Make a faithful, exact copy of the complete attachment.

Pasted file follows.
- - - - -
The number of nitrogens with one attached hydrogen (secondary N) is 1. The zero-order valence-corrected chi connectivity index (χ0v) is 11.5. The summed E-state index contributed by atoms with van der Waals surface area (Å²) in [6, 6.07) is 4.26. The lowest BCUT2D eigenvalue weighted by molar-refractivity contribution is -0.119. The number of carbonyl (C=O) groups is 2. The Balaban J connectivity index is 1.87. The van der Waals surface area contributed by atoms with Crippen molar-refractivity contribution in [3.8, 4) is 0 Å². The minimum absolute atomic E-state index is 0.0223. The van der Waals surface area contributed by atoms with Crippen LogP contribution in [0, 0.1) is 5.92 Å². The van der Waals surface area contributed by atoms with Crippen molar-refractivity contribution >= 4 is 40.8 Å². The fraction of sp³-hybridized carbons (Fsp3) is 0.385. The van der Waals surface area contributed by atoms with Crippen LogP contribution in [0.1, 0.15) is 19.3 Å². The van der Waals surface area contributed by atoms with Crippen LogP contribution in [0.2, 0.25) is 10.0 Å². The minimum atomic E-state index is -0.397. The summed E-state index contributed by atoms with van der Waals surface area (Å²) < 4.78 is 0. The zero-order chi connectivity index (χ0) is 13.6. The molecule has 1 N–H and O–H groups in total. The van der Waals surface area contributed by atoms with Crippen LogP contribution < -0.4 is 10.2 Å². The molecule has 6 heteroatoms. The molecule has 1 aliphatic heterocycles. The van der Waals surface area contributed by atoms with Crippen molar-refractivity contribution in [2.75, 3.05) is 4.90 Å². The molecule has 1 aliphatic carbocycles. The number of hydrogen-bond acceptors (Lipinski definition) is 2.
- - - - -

The number of nitrogens with one attached hydrogen (secondary N) is 1. The zero-order valence-corrected chi connectivity index (χ0v) is 11.5. The summed E-state index contributed by atoms with van der Waals surface area (Å²) in [6, 6.07) is 4.26. The lowest BCUT2D eigenvalue weighted by molar-refractivity contribution is -0.119. The number of carbonyl (C=O) groups is 2. The Balaban J connectivity index is 1.87. The van der Waals surface area contributed by atoms with Crippen molar-refractivity contribution in [3.8, 4) is 0 Å². The minimum absolute atomic E-state index is 0.0223. The van der Waals surface area contributed by atoms with Crippen LogP contribution in [0, 0.1) is 5.92 Å². The van der Waals surface area contributed by atoms with Crippen molar-refractivity contribution >= 4 is 40.8 Å². The fraction of sp³-hybridized carbons (Fsp3) is 0.385. The van der Waals surface area contributed by atoms with Crippen LogP contribution in [0.1, 0.15) is 19.3 Å². The van der Waals surface area contributed by atoms with Crippen LogP contribution in [0.2, 0.25) is 10.0 Å². The minimum atomic E-state index is -0.397. The summed E-state index contributed by atoms with van der Waals surface area (Å²) < 4.78 is 0. The zero-order chi connectivity index (χ0) is 13.6. The molecule has 1 N–H and O–H groups in total. The van der Waals surface area contributed by atoms with Crippen LogP contribution < -0.4 is 10.2 Å². The molecule has 6 heteroatoms. The molecule has 1 aliphatic heterocycles. The van der Waals surface area contributed by atoms with Crippen molar-refractivity contribution in [2.75, 3.05) is 4.90 Å². The molecule has 1 aliphatic carbocycles. The number of hydrogen-bond acceptors (Lipinski definition) is 2.